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5.1.06

The Camp Ground, Then and Now

Two views of Trinity Park, shot eighty-seven years apart. Bill Ewen, a graphic artist from Providence and a summer resident of the Camp Ground for nearly thirty years, set up his camera in 2005 near the cottage he and his wife had bought the summer before.

Beginning in the summer of 1835, evangelical Methodists established a weeklong summer retreat in an oak forest near East Chop, hoping to get away from the temptations of the town. The Oak Bluffs camp meeting quickly became the most famous in New England. But as season followed season, the pilgrims found it increasingly hard to ignore the beautiful Island around them. The foundations for the tents became foundations for gingerbread cottages, and the spiritual purpose of the meetings eventually gave way to a more recreational one.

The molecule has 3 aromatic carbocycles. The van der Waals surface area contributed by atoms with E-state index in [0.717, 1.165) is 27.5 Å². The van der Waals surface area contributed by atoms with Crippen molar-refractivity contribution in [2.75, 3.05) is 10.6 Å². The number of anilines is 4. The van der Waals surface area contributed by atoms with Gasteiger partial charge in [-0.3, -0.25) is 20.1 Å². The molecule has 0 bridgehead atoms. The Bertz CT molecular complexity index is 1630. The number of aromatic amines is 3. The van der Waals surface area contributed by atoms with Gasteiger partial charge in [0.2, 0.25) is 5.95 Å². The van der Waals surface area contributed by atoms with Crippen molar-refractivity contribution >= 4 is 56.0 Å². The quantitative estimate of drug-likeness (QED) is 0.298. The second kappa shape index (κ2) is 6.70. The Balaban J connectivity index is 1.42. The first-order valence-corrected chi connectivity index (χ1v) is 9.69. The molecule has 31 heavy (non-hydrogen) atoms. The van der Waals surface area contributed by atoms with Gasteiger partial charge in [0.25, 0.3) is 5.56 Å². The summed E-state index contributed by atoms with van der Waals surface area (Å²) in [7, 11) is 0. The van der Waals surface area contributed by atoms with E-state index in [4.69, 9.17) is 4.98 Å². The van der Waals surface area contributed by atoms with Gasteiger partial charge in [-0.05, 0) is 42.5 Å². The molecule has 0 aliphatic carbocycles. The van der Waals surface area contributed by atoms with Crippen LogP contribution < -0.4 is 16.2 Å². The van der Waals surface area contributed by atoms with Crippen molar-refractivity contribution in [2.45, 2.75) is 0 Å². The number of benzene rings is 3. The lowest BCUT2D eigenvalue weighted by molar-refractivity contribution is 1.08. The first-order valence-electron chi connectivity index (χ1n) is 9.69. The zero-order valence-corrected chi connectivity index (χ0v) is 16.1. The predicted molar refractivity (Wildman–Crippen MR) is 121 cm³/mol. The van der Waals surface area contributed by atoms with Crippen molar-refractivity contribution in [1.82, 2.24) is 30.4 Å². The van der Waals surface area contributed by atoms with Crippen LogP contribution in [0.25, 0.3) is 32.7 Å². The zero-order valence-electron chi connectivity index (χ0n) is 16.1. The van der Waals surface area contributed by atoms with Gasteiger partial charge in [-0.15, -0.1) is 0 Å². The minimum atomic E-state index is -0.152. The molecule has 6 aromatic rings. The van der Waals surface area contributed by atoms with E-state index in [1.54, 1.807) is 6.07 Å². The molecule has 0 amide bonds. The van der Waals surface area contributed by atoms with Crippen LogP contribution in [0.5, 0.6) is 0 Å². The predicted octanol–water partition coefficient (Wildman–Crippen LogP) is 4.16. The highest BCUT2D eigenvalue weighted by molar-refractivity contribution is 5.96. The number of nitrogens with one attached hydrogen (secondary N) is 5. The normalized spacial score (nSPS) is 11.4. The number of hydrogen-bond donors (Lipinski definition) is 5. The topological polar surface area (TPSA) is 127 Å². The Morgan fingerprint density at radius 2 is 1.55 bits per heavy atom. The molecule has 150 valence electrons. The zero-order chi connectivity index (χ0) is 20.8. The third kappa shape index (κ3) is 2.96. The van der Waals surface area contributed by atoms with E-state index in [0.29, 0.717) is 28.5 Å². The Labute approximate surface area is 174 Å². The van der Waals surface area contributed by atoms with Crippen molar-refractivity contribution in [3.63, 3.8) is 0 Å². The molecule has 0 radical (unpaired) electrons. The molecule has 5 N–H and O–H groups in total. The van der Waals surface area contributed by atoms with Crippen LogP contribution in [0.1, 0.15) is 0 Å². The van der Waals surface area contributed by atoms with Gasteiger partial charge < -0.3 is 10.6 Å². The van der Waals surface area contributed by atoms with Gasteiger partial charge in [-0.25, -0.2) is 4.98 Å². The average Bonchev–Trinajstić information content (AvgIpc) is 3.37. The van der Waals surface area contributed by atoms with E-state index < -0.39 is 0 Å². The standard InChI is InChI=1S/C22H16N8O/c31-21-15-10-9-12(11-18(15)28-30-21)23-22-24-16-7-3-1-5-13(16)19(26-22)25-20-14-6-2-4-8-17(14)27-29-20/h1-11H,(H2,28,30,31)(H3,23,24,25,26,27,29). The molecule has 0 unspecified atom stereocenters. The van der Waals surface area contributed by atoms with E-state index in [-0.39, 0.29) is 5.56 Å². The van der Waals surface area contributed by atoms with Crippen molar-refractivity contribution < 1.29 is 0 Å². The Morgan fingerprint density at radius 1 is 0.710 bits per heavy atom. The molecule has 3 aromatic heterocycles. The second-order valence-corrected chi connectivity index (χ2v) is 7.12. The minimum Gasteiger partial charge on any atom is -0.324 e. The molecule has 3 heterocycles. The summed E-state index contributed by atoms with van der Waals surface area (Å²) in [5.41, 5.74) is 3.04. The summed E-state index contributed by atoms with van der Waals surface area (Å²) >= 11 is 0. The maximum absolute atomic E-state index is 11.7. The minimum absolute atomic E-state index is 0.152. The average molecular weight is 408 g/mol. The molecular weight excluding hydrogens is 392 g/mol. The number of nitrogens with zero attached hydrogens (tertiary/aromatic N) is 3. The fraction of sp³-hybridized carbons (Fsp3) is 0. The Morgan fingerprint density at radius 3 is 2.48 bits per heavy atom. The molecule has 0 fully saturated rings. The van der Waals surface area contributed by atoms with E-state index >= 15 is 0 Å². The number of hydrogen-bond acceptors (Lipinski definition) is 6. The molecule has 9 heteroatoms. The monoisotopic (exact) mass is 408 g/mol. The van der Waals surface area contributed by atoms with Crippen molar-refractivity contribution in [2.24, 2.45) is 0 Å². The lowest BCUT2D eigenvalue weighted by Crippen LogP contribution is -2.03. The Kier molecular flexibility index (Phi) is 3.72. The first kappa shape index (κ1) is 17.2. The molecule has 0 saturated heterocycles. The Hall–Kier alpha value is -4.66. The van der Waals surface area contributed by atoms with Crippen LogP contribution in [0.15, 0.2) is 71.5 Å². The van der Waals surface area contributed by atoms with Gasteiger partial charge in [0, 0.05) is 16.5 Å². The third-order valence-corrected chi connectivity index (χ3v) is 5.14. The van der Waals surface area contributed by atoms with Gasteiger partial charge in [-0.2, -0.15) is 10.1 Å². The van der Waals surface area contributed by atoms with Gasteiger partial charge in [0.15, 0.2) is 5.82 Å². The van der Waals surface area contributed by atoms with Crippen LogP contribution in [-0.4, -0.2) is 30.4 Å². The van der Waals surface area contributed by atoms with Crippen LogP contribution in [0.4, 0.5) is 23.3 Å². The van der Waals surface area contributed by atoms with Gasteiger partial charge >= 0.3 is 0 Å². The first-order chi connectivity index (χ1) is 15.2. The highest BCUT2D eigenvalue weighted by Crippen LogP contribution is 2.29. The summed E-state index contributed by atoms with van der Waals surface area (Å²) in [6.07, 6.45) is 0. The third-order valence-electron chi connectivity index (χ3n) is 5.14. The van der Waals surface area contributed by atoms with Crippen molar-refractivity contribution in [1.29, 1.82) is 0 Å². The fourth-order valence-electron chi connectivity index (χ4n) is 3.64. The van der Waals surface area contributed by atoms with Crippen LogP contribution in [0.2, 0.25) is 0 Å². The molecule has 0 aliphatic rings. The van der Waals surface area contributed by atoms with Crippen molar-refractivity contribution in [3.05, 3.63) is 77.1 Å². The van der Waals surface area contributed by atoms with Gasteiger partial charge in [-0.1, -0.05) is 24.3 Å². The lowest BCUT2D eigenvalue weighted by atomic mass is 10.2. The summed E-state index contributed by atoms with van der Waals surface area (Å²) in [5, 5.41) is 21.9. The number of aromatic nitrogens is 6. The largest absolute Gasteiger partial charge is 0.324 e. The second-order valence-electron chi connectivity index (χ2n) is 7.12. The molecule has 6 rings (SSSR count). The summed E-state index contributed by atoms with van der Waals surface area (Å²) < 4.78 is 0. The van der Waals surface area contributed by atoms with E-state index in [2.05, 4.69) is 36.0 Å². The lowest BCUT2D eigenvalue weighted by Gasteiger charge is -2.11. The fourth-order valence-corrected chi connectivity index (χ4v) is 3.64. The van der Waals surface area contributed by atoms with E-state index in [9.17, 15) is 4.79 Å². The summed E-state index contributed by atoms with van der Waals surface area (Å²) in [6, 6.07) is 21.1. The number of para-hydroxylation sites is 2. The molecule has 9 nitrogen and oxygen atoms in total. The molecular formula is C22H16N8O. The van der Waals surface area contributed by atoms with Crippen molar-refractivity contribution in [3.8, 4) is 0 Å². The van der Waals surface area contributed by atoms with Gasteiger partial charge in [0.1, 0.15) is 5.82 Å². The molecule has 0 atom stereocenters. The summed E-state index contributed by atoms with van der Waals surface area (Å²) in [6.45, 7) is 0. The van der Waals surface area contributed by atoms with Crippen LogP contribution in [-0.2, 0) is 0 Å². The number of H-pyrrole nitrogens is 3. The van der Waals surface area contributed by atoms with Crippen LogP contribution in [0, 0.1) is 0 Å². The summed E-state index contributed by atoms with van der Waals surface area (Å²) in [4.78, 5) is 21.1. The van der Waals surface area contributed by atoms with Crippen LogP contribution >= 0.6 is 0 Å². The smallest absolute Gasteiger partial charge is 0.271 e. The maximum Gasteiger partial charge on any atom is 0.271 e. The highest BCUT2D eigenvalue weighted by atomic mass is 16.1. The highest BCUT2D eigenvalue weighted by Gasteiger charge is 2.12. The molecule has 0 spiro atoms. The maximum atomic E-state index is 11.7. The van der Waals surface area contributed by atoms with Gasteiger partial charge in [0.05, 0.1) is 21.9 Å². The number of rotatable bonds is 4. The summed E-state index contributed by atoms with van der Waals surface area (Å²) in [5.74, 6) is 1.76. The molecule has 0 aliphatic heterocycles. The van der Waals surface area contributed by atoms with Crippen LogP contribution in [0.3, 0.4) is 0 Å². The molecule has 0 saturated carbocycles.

Though the two images look much the same, the second cottage from the nearest in the 1918 view is missing from the 2005 view. Cottagers own their homes, but the Martha’s Vineyard Camp Meeting Association still owns the land. If a homeowner doesn’t follow association rules, he can be forced leave the Camp Ground – and to take his cottage with him.

Eleanor Shabica, who was born in 1913 and still spends the season in the family’s cottage – the fourth from the closest in the 1918 view, bought that year by her father for $500 – remembers returning one summer to find the neighbor’s cottage missing. “They didn’t obey the rules,” Eleanor recalls her mother saying. “Imagine being told they could take away your house!

My sister and I were on our best behavior all summer long!”

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